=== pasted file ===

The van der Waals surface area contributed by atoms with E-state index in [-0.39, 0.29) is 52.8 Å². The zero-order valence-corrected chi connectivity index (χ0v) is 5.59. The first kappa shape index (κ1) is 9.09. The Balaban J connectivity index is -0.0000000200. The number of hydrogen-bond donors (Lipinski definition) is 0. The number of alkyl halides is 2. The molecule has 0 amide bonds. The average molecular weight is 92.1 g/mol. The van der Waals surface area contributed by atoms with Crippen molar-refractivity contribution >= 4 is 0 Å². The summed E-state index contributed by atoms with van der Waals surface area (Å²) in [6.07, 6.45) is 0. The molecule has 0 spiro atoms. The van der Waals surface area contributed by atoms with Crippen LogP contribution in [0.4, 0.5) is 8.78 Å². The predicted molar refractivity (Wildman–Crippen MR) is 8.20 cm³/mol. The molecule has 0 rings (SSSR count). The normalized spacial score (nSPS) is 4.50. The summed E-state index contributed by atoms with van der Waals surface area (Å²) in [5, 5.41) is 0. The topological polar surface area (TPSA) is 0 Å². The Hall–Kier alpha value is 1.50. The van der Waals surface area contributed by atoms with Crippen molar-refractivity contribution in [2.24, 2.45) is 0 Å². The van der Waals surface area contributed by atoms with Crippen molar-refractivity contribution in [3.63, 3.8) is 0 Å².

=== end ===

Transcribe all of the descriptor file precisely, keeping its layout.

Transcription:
The van der Waals surface area contributed by atoms with E-state index in [-0.39, 0.29) is 52.8 Å². The zero-order valence-corrected chi connectivity index (χ0v) is 5.59. The first kappa shape index (κ1) is 9.09. The Balaban J connectivity index is -0.0000000200. The number of hydrogen-bond donors (Lipinski definition) is 0. The number of alkyl halides is 2. The molecule has 0 amide bonds. The average molecular weight is 92.1 g/mol. The van der Waals surface area contributed by atoms with Crippen molar-refractivity contribution >= 4 is 0 Å². The summed E-state index contributed by atoms with van der Waals surface area (Å²) in [6.07, 6.45) is 0. The molecule has 0 spiro atoms. The van der Waals surface area contributed by atoms with Crippen LogP contribution in [0.4, 0.5) is 8.78 Å². The predicted molar refractivity (Wildman–Crippen MR) is 8.20 cm³/mol. The molecule has 0 rings (SSSR count). The normalized spacial score (nSPS) is 4.50. The summed E-state index contributed by atoms with van der Waals surface area (Å²) in [5, 5.41) is 0. The topological polar surface area (TPSA) is 0 Å². The Hall–Kier alpha value is 1.50. The van der Waals surface area contributed by atoms with Crippen molar-refractivity contribution in [2.24, 2.45) is 0 Å². The van der Waals surface area contributed by atoms with Crippen molar-refractivity contribution in [3.63, 3.8) is 0 Å².